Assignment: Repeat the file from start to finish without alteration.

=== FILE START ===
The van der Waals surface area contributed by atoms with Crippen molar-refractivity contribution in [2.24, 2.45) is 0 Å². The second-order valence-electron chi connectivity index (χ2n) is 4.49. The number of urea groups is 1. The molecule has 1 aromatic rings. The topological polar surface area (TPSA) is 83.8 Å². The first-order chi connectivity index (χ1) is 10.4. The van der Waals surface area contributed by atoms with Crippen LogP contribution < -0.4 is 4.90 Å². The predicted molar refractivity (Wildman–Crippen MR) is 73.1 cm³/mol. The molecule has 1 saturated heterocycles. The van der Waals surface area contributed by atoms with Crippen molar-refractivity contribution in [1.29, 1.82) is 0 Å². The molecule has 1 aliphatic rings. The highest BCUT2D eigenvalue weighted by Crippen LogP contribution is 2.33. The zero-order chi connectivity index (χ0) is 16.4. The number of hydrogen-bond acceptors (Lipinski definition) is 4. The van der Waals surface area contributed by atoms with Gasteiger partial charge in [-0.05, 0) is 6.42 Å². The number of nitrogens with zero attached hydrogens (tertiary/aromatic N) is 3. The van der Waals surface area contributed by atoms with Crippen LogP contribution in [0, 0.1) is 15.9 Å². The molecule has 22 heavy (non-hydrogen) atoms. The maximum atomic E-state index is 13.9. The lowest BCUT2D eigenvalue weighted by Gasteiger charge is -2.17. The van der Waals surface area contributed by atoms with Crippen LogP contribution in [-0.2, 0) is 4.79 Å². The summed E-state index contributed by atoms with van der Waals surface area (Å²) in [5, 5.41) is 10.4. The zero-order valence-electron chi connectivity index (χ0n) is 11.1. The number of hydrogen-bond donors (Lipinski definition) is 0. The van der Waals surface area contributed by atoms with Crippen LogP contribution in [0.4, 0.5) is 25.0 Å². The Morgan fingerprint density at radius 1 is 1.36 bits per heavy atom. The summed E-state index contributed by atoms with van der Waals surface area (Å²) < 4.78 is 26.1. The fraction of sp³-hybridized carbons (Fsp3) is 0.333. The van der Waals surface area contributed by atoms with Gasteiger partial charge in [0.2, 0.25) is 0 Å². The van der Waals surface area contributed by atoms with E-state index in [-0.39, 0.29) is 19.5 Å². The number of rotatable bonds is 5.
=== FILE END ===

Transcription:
The van der Waals surface area contributed by atoms with Crippen molar-refractivity contribution in [2.24, 2.45) is 0 Å². The second-order valence-electron chi connectivity index (χ2n) is 4.49. The number of urea groups is 1. The molecule has 1 aromatic rings. The topological polar surface area (TPSA) is 83.8 Å². The first-order chi connectivity index (χ1) is 10.4. The van der Waals surface area contributed by atoms with Crippen LogP contribution < -0.4 is 4.90 Å². The predicted molar refractivity (Wildman–Crippen MR) is 73.1 cm³/mol. The molecule has 1 saturated heterocycles. The van der Waals surface area contributed by atoms with Crippen molar-refractivity contribution in [1.29, 1.82) is 0 Å². The molecule has 1 aliphatic rings. The highest BCUT2D eigenvalue weighted by Crippen LogP contribution is 2.33. The zero-order chi connectivity index (χ0) is 16.4. The number of hydrogen-bond acceptors (Lipinski definition) is 4. The van der Waals surface area contributed by atoms with Gasteiger partial charge in [-0.05, 0) is 6.42 Å². The number of nitrogens with zero attached hydrogens (tertiary/aromatic N) is 3. The van der Waals surface area contributed by atoms with Crippen LogP contribution in [0, 0.1) is 15.9 Å². The molecule has 22 heavy (non-hydrogen) atoms. The maximum atomic E-state index is 13.9. The lowest BCUT2D eigenvalue weighted by Gasteiger charge is -2.17. The van der Waals surface area contributed by atoms with Crippen LogP contribution in [-0.2, 0) is 4.79 Å². The summed E-state index contributed by atoms with van der Waals surface area (Å²) in [5, 5.41) is 10.4. The zero-order valence-electron chi connectivity index (χ0n) is 11.1. The number of hydrogen-bond donors (Lipinski definition) is 0. The van der Waals surface area contributed by atoms with Crippen LogP contribution in [0.4, 0.5) is 25.0 Å². The Morgan fingerprint density at radius 1 is 1.36 bits per heavy atom. The summed E-state index contributed by atoms with van der Waals surface area (Å²) < 4.78 is 26.1. The fraction of sp³-hybridized carbons (Fsp3) is 0.333. The van der Waals surface area contributed by atoms with Gasteiger partial charge in [0.2, 0.25) is 0 Å². The van der Waals surface area contributed by atoms with E-state index in [-0.39, 0.29) is 19.5 Å². The number of rotatable bonds is 5.